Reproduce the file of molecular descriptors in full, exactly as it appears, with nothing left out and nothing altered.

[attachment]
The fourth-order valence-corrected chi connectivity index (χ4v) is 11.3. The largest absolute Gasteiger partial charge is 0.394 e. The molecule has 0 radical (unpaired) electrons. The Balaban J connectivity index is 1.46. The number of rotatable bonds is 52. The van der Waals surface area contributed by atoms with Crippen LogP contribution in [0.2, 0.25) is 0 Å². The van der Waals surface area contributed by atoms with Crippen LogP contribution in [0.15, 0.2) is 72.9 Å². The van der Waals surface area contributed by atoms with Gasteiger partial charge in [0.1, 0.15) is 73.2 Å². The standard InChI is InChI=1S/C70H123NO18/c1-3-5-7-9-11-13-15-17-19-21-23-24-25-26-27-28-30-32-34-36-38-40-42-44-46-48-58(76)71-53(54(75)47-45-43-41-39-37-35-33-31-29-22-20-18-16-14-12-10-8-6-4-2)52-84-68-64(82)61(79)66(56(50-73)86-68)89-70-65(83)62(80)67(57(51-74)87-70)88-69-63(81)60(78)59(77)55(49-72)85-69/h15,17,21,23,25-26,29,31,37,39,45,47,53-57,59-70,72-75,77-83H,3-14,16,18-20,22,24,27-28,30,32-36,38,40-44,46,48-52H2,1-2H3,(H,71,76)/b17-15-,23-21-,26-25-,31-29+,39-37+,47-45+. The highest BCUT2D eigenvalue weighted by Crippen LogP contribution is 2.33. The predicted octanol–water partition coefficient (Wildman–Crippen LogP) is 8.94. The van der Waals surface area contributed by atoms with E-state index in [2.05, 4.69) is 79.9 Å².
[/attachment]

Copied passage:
The fourth-order valence-corrected chi connectivity index (χ4v) is 11.3. The largest absolute Gasteiger partial charge is 0.394 e. The molecule has 0 radical (unpaired) electrons. The Balaban J connectivity index is 1.46. The number of rotatable bonds is 52. The van der Waals surface area contributed by atoms with Crippen LogP contribution in [0.2, 0.25) is 0 Å². The van der Waals surface area contributed by atoms with Crippen LogP contribution in [0.15, 0.2) is 72.9 Å². The van der Waals surface area contributed by atoms with Gasteiger partial charge in [0.1, 0.15) is 73.2 Å². The standard InChI is InChI=1S/C70H123NO18/c1-3-5-7-9-11-13-15-17-19-21-23-24-25-26-27-28-30-32-34-36-38-40-42-44-46-48-58(76)71-53(54(75)47-45-43-41-39-37-35-33-31-29-22-20-18-16-14-12-10-8-6-4-2)52-84-68-64(82)61(79)66(56(50-73)86-68)89-70-65(83)62(80)67(57(51-74)87-70)88-69-63(81)60(78)59(77)55(49-72)85-69/h15,17,21,23,25-26,29,31,37,39,45,47,53-57,59-70,72-75,77-83H,3-14,16,18-20,22,24,27-28,30,32-36,38,40-44,46,48-52H2,1-2H3,(H,71,76)/b17-15-,23-21-,26-25-,31-29+,39-37+,47-45+. The highest BCUT2D eigenvalue weighted by Crippen LogP contribution is 2.33. The predicted octanol–water partition coefficient (Wildman–Crippen LogP) is 8.94. The van der Waals surface area contributed by atoms with E-state index in [2.05, 4.69) is 79.9 Å².